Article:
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Quo Vadis Automotive - Where do we go from here?

The participants of the

The participants of the "Quo Vadis Automotive" panel discussion (f.l.t.r.): Prof. Dr. Dieter Hundt (President of the Federation of German Employers' Associations BDA), Jürgen Otto (CEO of the Brose Group), Arndt Ellinghorst (Head of Global Automotive Research), Wolfgang Eckelt (General Manager of Eckelt Consultants Executive Search GmbH), Prof. Jürgen Hubbert (former board member of the DaimlerChrysler AG) and Prof. Dr. Gernot Spiegelberg (Vice-President Siemens Corporate Technology). Not on the photo: Helmut Becker (Head of the Institute for Economic Analysis and Communication IWK and former BMW chief economist).

Stuttgart, 05-07-2010

Where are our new markets for expansion? How do we deal with the issue of electric mobility? How can we ensure profitability in an increasingly complex industry? What do we understand by advanced human resources management?

These are the questions that a group of top-level representatives of the automotive and supplier industry debated during the panel discussion entitled "Quo Vadis Automotive" before around 200 invited guests at the Mercedes Benz Center in Stuttgart at the end of April.

On stage: Jürgen Otto (CEO of the Brose Group), Dr. Helmut Becker (Head of the IWK institute in Munich), Prof. Jürgen Hubbert (former board member of the DaimlerChrysler AG), Prof. Dr. Gernot
Spiegelberg (Vice-President Siemens Corporate Technology) and Arndt Ellinghorst (Head of Global Automotive Research).

In his opening speech, Prof. Dr. Dieter Hundt, President of the Federation of German Employers' Associations BDA, gave a brief outline of the current industry's current situation and emphasized
the important role automotive suppliers play: "Without their suppliers, the OEMs would not be in a position to build a car today, since their suppliers provide up to 90% of all services and parts of a vehicle.

Particularly in the areas of research, development, environmental protection and logistics, it is
their performance that enables automakers to stay in business in this globalized world. In view of the fact that the rules have changed in this industry due to the worldwide financial and economic crisis, the movement of production capacities to new key markets as well as the climate change, all suppliers have to question their business models and adapt to new market trends and
developments in technology.

During the discussion that followed, the panellists looked at three major points which the moderator referred to as "the most urgent tasks" of the automotive industry: the requirement to develop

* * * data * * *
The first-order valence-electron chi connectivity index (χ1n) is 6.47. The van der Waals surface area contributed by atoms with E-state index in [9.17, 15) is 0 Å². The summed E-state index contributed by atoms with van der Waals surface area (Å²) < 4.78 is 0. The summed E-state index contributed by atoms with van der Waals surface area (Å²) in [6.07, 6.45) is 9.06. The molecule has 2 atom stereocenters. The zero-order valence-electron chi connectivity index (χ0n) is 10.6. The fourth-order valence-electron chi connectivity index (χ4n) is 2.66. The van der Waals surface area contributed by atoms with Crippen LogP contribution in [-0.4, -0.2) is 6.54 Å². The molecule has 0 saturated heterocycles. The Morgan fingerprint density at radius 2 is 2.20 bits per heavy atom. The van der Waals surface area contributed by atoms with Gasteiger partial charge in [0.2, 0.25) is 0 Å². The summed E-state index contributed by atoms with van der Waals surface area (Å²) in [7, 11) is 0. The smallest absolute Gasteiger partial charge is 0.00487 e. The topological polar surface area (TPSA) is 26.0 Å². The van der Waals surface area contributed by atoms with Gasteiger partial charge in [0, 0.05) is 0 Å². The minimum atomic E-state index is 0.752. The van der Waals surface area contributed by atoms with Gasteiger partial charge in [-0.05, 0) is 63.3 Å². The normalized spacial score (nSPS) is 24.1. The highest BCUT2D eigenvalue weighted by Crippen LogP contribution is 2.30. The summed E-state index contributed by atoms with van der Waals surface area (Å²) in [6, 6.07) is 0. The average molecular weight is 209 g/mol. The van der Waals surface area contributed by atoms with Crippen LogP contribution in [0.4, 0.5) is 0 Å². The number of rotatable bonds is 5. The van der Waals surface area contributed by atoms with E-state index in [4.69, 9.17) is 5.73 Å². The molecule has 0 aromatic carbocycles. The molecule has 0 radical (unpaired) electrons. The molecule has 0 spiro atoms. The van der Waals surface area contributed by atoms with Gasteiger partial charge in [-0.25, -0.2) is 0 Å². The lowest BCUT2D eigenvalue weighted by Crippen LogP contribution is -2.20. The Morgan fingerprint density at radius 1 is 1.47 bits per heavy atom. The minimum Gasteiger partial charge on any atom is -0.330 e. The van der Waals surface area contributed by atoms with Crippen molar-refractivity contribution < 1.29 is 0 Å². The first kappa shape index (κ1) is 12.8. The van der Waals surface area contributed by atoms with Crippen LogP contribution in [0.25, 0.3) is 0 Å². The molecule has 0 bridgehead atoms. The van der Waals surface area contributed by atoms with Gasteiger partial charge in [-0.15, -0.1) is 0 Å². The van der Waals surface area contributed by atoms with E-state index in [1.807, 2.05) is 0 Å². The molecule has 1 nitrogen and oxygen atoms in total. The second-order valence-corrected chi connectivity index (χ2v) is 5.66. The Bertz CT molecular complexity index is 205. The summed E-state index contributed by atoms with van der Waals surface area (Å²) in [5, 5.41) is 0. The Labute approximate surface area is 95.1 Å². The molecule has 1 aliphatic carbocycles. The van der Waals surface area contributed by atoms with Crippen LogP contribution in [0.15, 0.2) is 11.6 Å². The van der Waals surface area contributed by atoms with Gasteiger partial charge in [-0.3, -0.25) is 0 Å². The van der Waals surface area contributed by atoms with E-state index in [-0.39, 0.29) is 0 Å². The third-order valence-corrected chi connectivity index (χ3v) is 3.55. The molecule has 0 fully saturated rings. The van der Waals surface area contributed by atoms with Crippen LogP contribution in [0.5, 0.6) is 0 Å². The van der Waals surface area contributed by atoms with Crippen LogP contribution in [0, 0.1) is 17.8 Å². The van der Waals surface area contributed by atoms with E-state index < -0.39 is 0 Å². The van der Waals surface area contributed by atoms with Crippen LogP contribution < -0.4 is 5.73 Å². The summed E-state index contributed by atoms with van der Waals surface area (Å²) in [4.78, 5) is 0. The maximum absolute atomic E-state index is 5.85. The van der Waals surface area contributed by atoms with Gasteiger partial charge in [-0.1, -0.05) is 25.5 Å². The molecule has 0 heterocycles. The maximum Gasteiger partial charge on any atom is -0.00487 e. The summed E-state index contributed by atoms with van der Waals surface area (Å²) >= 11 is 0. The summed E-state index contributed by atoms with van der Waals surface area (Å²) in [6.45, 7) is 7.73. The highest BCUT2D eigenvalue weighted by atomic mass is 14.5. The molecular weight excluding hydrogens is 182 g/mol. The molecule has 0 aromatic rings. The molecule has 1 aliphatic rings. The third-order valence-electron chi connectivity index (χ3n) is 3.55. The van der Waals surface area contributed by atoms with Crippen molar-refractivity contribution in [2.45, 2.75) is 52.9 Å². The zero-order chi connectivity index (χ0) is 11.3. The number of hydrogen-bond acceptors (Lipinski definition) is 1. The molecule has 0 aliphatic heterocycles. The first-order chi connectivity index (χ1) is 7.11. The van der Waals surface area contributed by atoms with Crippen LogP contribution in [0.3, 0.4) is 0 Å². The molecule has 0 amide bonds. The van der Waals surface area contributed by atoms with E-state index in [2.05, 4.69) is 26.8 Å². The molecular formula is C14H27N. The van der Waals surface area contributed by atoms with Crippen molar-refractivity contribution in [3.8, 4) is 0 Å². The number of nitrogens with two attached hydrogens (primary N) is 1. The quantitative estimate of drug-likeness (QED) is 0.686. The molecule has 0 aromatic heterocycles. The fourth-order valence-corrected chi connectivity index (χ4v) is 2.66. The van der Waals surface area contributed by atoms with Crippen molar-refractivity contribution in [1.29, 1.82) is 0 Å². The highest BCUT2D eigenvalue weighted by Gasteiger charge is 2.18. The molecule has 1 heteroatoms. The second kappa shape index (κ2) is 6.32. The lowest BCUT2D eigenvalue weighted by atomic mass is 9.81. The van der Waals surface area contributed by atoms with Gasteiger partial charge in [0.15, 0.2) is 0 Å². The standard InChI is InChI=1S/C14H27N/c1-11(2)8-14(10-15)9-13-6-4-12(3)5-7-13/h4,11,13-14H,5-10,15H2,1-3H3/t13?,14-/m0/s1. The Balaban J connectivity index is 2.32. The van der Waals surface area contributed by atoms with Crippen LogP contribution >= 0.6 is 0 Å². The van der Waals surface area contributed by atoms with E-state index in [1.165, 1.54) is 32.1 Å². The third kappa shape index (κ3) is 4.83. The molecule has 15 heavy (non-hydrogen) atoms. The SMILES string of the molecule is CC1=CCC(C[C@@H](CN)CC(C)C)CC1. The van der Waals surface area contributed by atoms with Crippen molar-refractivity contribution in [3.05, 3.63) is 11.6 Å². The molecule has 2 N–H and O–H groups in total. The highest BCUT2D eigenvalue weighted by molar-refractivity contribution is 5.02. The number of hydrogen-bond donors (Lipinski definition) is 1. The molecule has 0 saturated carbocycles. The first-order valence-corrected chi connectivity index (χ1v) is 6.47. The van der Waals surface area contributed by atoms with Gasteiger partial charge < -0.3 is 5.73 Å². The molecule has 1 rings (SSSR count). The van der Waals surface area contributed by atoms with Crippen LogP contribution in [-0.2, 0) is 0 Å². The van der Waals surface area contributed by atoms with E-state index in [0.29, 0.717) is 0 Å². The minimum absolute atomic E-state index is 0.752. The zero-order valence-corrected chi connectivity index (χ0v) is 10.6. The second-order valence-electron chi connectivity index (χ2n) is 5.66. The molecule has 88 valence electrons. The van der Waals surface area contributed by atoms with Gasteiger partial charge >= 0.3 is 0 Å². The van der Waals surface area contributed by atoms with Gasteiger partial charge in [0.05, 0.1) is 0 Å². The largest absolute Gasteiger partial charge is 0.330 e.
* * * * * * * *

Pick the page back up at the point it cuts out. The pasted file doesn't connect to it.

different drive concepts with equal priority, the necessity to supply new markets in order to safeguard market shares and to counteract the upcoming lack of specialists and managerial staff.

In terms of new drive concepts, Jürgen Otto warned of the hype to concentrate solely on electric mobility since this technology is still far from being ready to substitute large market shares:
"The public is being given the impression that in ten years' time we could be driving around in small electric cars without any comfort or the usual driving speed - however, this just won't happen." Over the next 20 years, 80% of all vehicles will still probably be equipped with combustion engines. "Newly industrializing countries, too, will not be satisfied with small cars since the middle-class is growing and with it the demand for more comfort and efficiency.
The car, as we know it, should not be questioned fundamentally", stated Otto. In the current situation, holding on to old concepts is as wrong as upholding only one alternative. "We must look in every direction and provide the right solutions for all markets", said Jürgen Otto and Prof. Hubbert agreed: "There is no alternative to reducing fuel consumption, particularly in view of our finite resources - however, the automotive industry must diversify their services. As a result, we have numerous requests for new developments and have to work on diesel and gasoline engines at the same time, push forward on the hybrid in various functions and prepare the e-vehicle for its market launch, operated either by battery or fuel cells. Hence, the industry's reliance on
cooperations regarding research and development is rising, as is the need for specialists, which is another challenge for the car industry: "We are also confronted with a lack of qualified specialist staff. For many years now, our response has been to increase in-house training programs as well as to further develop employee loyalty concepts", explained Otto.

Jürgen Otto is convinced: the changed global requirements must not be met by centralized
actions. "We have to delegate more responsibility to other countries, grant them more freedom and control them much less. We must provide training and support programs and reduce bureaucracy." This is Jürgen Otto's objective, which was met with approval by the panellists.

In a time where new demands are being made on mobility, the German automotive industry is largely on the right track - that was the evening’s conclusion. Germany’s automotive industry has long seen the development of efficient drive technologies as an opportunity. In contrast
to the views of many others - this was also confirmed by Prof. Gernot Spiegelberg (Siemens Corporate Technology) – in view of Germany's expertise and quality standards, there is no reason to fear the Chinese product offensive regarding electric mobility,

Tomorrow's mobility will be influenced by numerous technological solutions and today's management will shape this period of transition to meet future needs. The experts’ opinion was unanimous, the German automobile industry will continue to be the industry's driving force and
forerunner along this path.

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